Winningham encouraged citizens of Stark County and Dickinson to review section 39.01.003 of Dickinson’s City Code. This section outlines how the city plans to stay, “on track to provide good governance in zoning,” he said. According to Dickinson's code, the purpose of the Zoning Ordinance is to serve the public health, safety and general welfare of the city and its jurisdiction; classify property in a manner that reflects its suitability for specific uses; provide for sound, attractive development within the city and its jurisdiction; encourage compatibility of adjacent land uses; protect environmentally sensitive areas; and further the objectives of the Comprehensive Plan of the City of Dickinson.

"The city government intends to develop (a) future growth plan consistent with our Comprehensive Master Plan and that will benefit the majority of our residence and surrounding area. That is our mission, to make this the first choice for families and the best choice for opportunity," he remarked.

When asked if the city had heard from any citizens residing within the prospective ETZ zone, Winningham said they had received minimal input.

“I received one comment from an individual that (stated), ‘People in the county do not want to be told what to do.’ I don’t think he spoke for all people in the county, however I understand people could be concerned,” he said, explaining, “We are a free society here in Dickinson and freedom brings great responsibility to allow equal rights for all, not just the powerful, but for all. One way we keep all equal is to keep our work for the public, in the public eye.”


A potential mutually amicable solution to address concerns held by the county through North Dakota Century Code in Chapters 40-47, which permits the city and Stark County to enter into a joint-powers agreement for all matters related zoning decision within the prospective ETZ zone. Under this agreement, a joint-commission consisting of members representing the interests of the the city and the county could jointly weigh decisions as it relates to the proposed ETZ zone — with the city and county each retaining its own commissions for matters related to non-ETZ areas.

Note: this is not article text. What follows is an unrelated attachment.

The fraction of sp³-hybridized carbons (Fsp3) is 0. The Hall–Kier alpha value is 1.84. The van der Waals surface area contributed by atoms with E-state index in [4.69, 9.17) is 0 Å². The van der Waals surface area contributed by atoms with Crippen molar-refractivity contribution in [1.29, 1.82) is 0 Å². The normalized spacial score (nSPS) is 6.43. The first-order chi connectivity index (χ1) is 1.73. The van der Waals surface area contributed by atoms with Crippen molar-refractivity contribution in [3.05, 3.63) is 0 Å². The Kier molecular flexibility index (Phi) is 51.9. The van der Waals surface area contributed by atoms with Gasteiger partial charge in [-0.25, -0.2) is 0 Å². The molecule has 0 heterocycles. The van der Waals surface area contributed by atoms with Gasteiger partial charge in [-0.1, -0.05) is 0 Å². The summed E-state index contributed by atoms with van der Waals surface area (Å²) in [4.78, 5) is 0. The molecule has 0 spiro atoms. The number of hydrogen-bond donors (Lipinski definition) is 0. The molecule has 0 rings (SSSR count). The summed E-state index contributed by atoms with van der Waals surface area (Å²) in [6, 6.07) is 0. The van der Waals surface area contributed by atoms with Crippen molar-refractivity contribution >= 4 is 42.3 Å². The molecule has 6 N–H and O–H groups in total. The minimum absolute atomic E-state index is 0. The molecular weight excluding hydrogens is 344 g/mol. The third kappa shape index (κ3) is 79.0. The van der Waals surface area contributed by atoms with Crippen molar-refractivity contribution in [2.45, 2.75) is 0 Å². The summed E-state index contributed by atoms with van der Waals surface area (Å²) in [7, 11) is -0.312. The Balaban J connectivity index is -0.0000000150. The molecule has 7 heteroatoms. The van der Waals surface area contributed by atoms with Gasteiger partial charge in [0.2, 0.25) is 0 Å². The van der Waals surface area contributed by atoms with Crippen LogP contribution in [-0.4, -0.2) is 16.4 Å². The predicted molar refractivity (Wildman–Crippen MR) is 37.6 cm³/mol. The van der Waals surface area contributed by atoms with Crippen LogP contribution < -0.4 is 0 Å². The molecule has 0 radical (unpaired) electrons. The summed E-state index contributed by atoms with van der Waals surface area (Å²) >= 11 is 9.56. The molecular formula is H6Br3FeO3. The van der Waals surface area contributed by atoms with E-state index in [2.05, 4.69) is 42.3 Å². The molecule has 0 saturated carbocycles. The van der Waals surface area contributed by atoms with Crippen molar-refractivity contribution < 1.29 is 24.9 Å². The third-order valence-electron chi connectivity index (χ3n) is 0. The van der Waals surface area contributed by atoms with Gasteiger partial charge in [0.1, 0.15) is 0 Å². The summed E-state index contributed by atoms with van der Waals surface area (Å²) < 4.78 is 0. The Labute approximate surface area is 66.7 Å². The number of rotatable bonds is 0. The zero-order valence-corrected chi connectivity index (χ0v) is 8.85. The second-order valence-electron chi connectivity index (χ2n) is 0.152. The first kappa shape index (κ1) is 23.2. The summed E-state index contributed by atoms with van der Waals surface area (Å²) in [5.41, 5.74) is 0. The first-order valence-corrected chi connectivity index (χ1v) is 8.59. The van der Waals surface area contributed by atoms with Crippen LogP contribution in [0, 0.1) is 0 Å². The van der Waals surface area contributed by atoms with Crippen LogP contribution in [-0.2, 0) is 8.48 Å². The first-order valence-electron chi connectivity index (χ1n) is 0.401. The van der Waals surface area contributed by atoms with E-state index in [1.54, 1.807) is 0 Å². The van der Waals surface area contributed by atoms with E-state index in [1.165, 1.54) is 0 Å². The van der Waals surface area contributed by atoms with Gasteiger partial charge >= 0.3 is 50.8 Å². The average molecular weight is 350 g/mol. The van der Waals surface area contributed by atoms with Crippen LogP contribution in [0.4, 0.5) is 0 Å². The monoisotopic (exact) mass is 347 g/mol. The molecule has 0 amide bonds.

According to Stark County officials, this solution would present the county and city with opportunities to continue to serve its respective constituencies in preserving best practices for the areas affected by the ETZ expansion.

For Winningham, this is an option that remains on the table as the forthcoming special meeting between both entities attempts to facilitate a smooth transition.

“This is (the) purpose of the joint transitional meeting that is being held on Oct. 6, 2021. As the city attorney mentioned at the last City Planning and Zoning meeting, there have been no formal decisions made on this subject,” Winningham noted. “The joint transitional meeting is the opportunity for the county and city to discuss what the transition will look like.”

The City of Dickinson will conduct its special commission meeting, or a joint zoning transitional meeting, beginning at 7:10 a.m. Wednesday, Oct. 6, at City Hall, where a quorum of the Dickinson City Commission could be in attendance to discuss the 2-mile City of Dickinson ETZ Expansion. As stated on the city's website, "it is not expected that any City of Dickinson business will be discussed collectively by the Board of City Commissioners."

Jackie Jahfetson is a former reporter for The Dickinson Press.